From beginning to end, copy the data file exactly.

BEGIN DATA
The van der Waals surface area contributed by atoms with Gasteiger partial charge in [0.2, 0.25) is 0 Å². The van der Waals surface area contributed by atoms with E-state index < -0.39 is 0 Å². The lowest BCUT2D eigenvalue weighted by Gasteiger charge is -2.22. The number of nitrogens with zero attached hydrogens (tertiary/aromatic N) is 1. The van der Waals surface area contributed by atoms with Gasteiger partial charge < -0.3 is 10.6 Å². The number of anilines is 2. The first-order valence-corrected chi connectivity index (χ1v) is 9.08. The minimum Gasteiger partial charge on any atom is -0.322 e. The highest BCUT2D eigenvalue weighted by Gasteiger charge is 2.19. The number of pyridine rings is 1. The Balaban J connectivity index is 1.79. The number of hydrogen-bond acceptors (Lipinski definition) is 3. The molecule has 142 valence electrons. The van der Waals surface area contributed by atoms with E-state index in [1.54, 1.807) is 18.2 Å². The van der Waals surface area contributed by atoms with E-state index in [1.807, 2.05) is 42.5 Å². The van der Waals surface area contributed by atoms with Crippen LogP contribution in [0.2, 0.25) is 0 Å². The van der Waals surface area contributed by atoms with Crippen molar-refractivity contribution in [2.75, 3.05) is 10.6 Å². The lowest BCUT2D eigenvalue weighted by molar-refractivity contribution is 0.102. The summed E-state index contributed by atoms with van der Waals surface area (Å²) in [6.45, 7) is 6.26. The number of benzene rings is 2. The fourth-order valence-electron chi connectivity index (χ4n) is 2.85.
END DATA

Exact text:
The van der Waals surface area contributed by atoms with Gasteiger partial charge in [0.2, 0.25) is 0 Å². The van der Waals surface area contributed by atoms with E-state index < -0.39 is 0 Å². The lowest BCUT2D eigenvalue weighted by Gasteiger charge is -2.22. The number of nitrogens with zero attached hydrogens (tertiary/aromatic N) is 1. The van der Waals surface area contributed by atoms with Gasteiger partial charge < -0.3 is 10.6 Å². The number of anilines is 2. The first-order valence-corrected chi connectivity index (χ1v) is 9.08. The minimum Gasteiger partial charge on any atom is -0.322 e. The highest BCUT2D eigenvalue weighted by Gasteiger charge is 2.19. The number of pyridine rings is 1. The Balaban J connectivity index is 1.79. The number of hydrogen-bond acceptors (Lipinski definition) is 3. The molecule has 142 valence electrons. The van der Waals surface area contributed by atoms with E-state index in [1.54, 1.807) is 18.2 Å². The van der Waals surface area contributed by atoms with E-state index in [1.807, 2.05) is 42.5 Å². The van der Waals surface area contributed by atoms with Crippen LogP contribution in [0.2, 0.25) is 0 Å². The van der Waals surface area contributed by atoms with Crippen molar-refractivity contribution in [2.75, 3.05) is 10.6 Å². The lowest BCUT2D eigenvalue weighted by molar-refractivity contribution is 0.102. The summed E-state index contributed by atoms with van der Waals surface area (Å²) in [6.45, 7) is 6.26. The number of benzene rings is 2. The fourth-order valence-electron chi connectivity index (χ4n) is 2.85.